For over 120 years, National Geographic has not only been documenting the world through gorgeous photography, but through stunning maps. Now, with a partnership with Google, you can explore 500 National Geographic maps spanning decades and decades of NG cartography.
Off the coast of San Francisco and Maine, two nearly identical barges have been built over the course of several weeks, each with gigantic rectangular buildings made from shipping containers, covered in black netting. While most people have speculated that this was Google’s doing, but the speculation centered around the idea of a floating data center. Instead, it appears these floating buildings will be invitation-only showrooms for Google X, Google’s research unit that has produced things like Google Glass and Google’s self-driving cars.
Last week, Cecilia Abadie made history when she was pulled over for speeding by a California highway patrolman and ended up getting the world’s first ticket for wearing Google Glass while driving. The ticket doesn’t single out Google Glass specifically, but California is one of several US states that do have laws prohibiting video display screens from being visible to a driver, excluding GPS navigation. Abadie says the Glass wasn’t on, and in court, it’s going to be impossible to prove whether it was on or off or if it was on, whether she was using Google Maps… but congratulations Cecilia, you’re a trailblazer.
Motorola hasn’t really set the world on fire since it was acquired by Google a few years ago. Yeah, the Moto X is a pretty damn good Android phone, but it’s not a game changer. But with Ara, they haven’t just launched a single smartphone, but an entire open hardware smartphone platform that very well could set the world on fire, by opening up smartphone development in the way that Android did and on the same grand scale.
Right now when you get a new smartphone, you have to choose between the best camera, best processor, screen size and resolution, battery life, etc etc. But with the Ara platform, you’ll be able to upgrade your smartphone bit by bit cheaply and easily just like you can with a PC. Swap out the camera, swap out the battery, swap out a screen, swap out the processor just as easy as popping together pieces of Lego.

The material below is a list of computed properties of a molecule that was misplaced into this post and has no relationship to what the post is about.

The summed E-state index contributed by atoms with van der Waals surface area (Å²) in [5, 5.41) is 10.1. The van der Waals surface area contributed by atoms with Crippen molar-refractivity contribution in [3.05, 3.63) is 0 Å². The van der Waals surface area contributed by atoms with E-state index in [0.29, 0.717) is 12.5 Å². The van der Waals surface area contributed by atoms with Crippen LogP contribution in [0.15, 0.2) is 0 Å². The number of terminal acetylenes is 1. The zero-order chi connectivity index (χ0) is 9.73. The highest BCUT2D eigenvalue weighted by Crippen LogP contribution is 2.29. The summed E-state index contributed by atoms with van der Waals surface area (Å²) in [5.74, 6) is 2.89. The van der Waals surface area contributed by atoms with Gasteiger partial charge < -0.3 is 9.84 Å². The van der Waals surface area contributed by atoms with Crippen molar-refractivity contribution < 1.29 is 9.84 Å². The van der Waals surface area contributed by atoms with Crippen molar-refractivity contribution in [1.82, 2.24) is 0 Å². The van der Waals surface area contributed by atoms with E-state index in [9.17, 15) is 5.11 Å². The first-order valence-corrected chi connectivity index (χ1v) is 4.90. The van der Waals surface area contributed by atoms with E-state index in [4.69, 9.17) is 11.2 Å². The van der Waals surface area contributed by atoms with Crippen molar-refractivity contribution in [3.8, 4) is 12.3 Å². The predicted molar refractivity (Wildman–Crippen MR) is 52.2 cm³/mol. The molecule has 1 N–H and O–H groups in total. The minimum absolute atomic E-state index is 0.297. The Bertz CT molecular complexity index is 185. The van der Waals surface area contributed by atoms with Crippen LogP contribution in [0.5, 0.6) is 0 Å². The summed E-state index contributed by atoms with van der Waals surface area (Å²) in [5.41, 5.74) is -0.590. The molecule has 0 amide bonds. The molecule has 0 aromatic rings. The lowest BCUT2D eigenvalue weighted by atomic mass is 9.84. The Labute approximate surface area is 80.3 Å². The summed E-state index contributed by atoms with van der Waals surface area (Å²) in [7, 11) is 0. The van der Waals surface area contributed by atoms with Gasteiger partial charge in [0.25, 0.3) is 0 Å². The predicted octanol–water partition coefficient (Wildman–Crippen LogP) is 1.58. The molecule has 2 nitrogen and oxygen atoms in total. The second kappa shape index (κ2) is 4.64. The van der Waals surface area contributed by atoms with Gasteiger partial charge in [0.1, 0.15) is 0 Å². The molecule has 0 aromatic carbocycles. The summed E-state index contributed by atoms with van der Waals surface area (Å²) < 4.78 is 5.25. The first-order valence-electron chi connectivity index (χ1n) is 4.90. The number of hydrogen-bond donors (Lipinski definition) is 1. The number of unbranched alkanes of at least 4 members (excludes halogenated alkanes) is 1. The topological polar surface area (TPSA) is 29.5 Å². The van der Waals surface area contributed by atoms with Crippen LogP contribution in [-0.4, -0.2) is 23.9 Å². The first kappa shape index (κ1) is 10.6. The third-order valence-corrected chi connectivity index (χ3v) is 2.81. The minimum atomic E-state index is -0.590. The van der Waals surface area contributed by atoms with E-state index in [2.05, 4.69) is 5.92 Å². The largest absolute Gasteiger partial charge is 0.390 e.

Even though a very thorough repair manual for the Nexus 5 leaked last week, so we know every bit of technical information, until a few days ago, we hadn’t seen the phone itself or the price. Thanks to some butter-fingered person behind the Google Play store, images of the Nexus 5 have hit the web, including a small home screen look at Android KitKat and a price of $349.
You know how people like to talk about how tablets are slowly killing the desktop and laptop, and have definitely almost killed off the netbook? Fact is, tablets are cool and convenient, but when you need the speed and spark of a tablet with the broader functionality and workstation-ness of a laptop, I’ve really fallen in love with netbooks, especially Chromebooks. Right now, while I still have a Mac laptop as my main piece, most of the content on IHC for the past few weeks has been done on a Chromebook. It’s got a little more oomph than a tablet, less bullshit than a full laptop.
So, what I’m trying to say is that I’m kind of excited about Google announcing a new line of Chromebooks, some pretty black or white plastic HP built Chromebooks. So, what I’m trying to say, is if you think you need a tablet for its quickness and lightweight interface, but you want something that operates more by the rules of a desktop or laptop, consider a Chromebook. Not a paid endorsement or anything, just something to discuss.
Google is hard at work at the newest Nexus phone, partnering with LG to build the device, but it appears that a leaked service manual has already revealed practically everything you would possibly want to know about the LG Nexus except for the price. That’s a big fucking leak.
Android Police has reported on a document that presents itself as a draft internal Service Manual for the LG-D821 — revealing a 4.95 inch Nexus device with a 1080p display that runs on a Snapdragon 800 processor and a 2300mAh battery. Memory-wise it comes with 2GB RAM and 32GB internal storage, while for photos it has an 8-megapixel rear camera and a 1.3 megapixel front camera.
Yesterday evening in New York City, Google’s Glass team threw a party. It brought together “Explorers” and “Influencers”—the lucky few people who got to try out the computerized glasses Google is developing. Over cocktails and hors d’oeuvres, the diverse crowd gushed about the joys and dissected the drawbacks of the device, which they’ve been wearing for the last few months.
Today Google went all crazy on some product and software updates. In addition to the Chromecast, Google also announced a brand new Nexus 7 that is thinner and sports an HD screen. And they announced Android 4.3, which is already available for all Nexus devices.